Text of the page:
Australia’s Super Funds Invest Further in Affordable Housing as ART Forms Partnership

By Nick Hedley

Australian Retirement Trust (ART), one of the nation’s largest superannuation funds, has partnered with institutional investment manager QIC to fund new social and affordable housing projects in the northeastern state of Queensland.

Housing affordability is an ongoing issue in Australia that has worsened since the start of the pandemic. According to a recent study by financial services groups ANZ and CoreLogic, the portion of household income required to service new mortgage repayments reached 41.4% nationally in March, well above the decade average of 36.5%. Rentals have also increased substantially, partly because of limited supply, the study shows.

Super funds have seen this as an opportunity to solve the housing crisis while also delivering returns for their members. Two years ago, AustralianSuper bought a 25% share in Melbourne-based affordable housing developer Assemble Communities, for instance.

ART said in a statement that it and QIC would work with community housing provider Brisbane Housing Company on a new venture aimed at providing “a scalable model for the financing, development and operation of social and affordable housing.”

Up to 1,200 new homes will be built in Queensland under the partnership, which will also source funding from the state government. The first two projects are expected to be complete in 2024.

This is ART’s first social issue-focused investment since it was formed in a merger between Sunsuper and QSuper earlier this year. The super fund plans to invest up to AU$150 million (US$104 million) for a subordinated debt tranche, with QIC as investment manager.

“As one of Australia’s largest superannuation funds, we’re committed to helping solve problems for our community and society, while not compromising on our fiduciary duty to our members, and this project is one example of that,” ART’s head of sustainable investment, Nicole Bradford, said.

“We believe this investment opportunity will support more affordable housing in Queensland, while also maximizing the real, long-term investment returns for our more than 2 million members.”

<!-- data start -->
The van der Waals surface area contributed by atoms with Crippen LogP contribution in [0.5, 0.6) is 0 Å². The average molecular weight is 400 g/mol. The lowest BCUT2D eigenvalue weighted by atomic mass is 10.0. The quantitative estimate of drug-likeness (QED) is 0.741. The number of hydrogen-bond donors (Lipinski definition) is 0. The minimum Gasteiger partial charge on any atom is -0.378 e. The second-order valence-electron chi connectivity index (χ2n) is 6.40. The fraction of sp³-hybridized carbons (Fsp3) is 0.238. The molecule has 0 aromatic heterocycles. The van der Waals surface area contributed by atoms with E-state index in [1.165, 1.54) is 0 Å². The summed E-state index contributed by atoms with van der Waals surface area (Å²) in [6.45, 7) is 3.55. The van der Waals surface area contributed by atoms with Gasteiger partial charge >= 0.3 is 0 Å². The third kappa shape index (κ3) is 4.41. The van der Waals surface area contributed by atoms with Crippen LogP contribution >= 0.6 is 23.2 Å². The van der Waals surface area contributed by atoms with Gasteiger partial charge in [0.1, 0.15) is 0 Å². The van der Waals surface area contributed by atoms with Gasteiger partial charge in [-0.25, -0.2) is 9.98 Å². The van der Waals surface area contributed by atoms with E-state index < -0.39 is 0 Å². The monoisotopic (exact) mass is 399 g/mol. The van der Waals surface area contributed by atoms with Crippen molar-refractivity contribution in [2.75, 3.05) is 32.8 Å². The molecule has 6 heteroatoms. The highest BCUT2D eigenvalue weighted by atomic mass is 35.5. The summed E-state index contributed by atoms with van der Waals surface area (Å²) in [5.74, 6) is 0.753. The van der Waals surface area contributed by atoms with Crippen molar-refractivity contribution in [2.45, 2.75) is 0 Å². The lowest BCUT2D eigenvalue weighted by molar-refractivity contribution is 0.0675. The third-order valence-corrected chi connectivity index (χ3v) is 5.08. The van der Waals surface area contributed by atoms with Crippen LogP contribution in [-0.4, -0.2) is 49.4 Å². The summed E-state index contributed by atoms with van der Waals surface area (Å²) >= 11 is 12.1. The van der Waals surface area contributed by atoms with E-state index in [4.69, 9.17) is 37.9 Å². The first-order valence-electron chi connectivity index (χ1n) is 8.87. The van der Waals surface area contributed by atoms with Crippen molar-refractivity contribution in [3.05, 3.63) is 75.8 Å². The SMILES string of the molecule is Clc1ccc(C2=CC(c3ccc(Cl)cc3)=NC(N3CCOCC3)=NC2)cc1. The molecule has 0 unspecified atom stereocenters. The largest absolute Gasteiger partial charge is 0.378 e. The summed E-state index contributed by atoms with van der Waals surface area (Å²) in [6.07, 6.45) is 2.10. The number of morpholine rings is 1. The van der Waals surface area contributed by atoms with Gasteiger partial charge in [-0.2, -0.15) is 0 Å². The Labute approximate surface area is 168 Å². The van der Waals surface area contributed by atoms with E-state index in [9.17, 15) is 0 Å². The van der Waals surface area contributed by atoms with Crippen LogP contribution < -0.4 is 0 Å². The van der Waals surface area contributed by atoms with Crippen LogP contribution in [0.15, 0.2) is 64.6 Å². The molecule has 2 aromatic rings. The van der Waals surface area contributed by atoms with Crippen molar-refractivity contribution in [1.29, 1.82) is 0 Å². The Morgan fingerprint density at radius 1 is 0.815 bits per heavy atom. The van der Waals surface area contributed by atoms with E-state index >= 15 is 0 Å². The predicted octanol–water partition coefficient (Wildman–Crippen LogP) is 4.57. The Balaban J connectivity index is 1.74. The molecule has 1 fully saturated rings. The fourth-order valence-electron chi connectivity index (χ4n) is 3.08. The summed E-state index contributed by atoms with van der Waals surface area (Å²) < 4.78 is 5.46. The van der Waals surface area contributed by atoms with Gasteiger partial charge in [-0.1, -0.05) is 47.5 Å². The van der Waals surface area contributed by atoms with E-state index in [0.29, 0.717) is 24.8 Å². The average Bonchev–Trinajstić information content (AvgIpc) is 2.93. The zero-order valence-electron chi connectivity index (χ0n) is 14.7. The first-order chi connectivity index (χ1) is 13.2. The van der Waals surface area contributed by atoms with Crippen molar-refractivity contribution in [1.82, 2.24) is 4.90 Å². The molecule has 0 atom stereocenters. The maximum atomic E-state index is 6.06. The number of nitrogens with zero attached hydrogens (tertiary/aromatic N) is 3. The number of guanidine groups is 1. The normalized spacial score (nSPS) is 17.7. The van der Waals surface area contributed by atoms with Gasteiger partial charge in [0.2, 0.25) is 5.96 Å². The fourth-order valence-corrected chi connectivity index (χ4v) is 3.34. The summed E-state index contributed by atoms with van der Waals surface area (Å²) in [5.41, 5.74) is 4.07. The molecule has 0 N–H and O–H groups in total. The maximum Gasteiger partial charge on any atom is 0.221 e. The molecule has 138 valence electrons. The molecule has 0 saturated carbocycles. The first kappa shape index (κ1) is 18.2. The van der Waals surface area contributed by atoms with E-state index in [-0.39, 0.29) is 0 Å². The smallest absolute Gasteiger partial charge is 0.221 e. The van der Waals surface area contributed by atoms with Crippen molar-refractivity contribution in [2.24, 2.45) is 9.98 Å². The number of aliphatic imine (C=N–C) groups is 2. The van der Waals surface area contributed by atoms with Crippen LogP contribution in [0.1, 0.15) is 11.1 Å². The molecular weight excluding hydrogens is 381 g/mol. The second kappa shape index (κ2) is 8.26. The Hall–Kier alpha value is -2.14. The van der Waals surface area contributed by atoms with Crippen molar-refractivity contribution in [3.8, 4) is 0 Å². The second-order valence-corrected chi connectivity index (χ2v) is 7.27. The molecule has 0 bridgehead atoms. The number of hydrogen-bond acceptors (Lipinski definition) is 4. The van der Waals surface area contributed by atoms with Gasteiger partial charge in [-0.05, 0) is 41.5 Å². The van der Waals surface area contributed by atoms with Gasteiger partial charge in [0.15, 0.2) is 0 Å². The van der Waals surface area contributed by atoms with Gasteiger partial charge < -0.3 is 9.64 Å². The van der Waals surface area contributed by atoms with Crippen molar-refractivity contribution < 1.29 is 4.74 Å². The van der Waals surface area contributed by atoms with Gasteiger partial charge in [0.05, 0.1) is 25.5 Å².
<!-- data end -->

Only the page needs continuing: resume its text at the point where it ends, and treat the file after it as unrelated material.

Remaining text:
Michael O’Brien, managing director of QIC Real Estate, said the initiative was a “response to Queensland’s current housing issues.”

“This unique partnership between ART, the Queensland government and QIC, together with Brisbane Housing Company, has created a significant opportunity for institutional investment into social and affordable housing in Queensland,” O’Brien said.

BHC CEO Rebecca Oelkers, said: “This program is an exemplar of how state governments and institutional investors can work together with the community housing sector to raise capital and deliver social and affordable housing at scale.

“It will change the lives of countless Queenslanders who are in dire housing need,” Oelkers said.

Meanwhile, industry players argue that super funds could do more to address the crisis – if the government offered the right incentives.

In a 2021 report, Frontier Advisors said institutional investors did not qualify for the capital gains tax discounts available to individuals in this segment, among other issues.

“Australia’s affordable and social housing asset class is lacking the necessary government support, in terms of tax treatment, to generate acceptable returns for investors,” Victoria Weekes, deputy chair of St. George Community Housing, said in a recent post published by the Association of Superannuation Funds of Australia.

“Making progress to attract the super funds will require a coordinated approach from all levels of government to ensure that tax, regulatory policy or financial incentives focus on scalable development opportunities,” Weekes says. “Without attractive scalable investment conditions, the impact will be limited.”